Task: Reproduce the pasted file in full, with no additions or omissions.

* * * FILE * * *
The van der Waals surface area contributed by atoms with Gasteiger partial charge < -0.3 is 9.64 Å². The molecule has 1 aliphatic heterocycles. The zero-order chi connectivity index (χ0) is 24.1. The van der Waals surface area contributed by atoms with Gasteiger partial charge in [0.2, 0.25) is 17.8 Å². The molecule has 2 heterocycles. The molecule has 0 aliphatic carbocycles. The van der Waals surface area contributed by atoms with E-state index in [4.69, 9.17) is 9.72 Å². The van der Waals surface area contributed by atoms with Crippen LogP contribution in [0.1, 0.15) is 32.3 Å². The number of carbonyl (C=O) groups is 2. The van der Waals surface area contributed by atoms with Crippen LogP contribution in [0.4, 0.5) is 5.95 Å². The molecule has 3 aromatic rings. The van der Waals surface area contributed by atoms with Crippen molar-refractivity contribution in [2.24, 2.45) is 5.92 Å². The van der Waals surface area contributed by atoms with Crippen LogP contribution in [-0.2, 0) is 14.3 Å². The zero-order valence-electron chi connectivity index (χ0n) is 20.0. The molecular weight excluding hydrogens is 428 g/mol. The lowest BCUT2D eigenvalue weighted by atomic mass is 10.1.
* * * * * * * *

The van der Waals surface area contributed by atoms with Gasteiger partial charge < -0.3 is 9.64 Å². The molecule has 1 aliphatic heterocycles. The zero-order chi connectivity index (χ0) is 24.1. The van der Waals surface area contributed by atoms with Gasteiger partial charge in [0.2, 0.25) is 17.8 Å². The molecule has 2 heterocycles. The molecule has 0 aliphatic carbocycles. The van der Waals surface area contributed by atoms with E-state index in [4.69, 9.17) is 9.72 Å². The van der Waals surface area contributed by atoms with Crippen LogP contribution in [0.1, 0.15) is 32.3 Å². The number of carbonyl (C=O) groups is 2. The van der Waals surface area contributed by atoms with Crippen LogP contribution in [0.4, 0.5) is 5.95 Å². The molecule has 3 aromatic rings. The van der Waals surface area contributed by atoms with Crippen molar-refractivity contribution in [2.24, 2.45) is 5.92 Å². The van der Waals surface area contributed by atoms with Crippen LogP contribution in [-0.2, 0) is 14.3 Å². The zero-order valence-electron chi connectivity index (χ0n) is 20.0. The molecular weight excluding hydrogens is 428 g/mol. The lowest BCUT2D eigenvalue weighted by atomic mass is 10.1.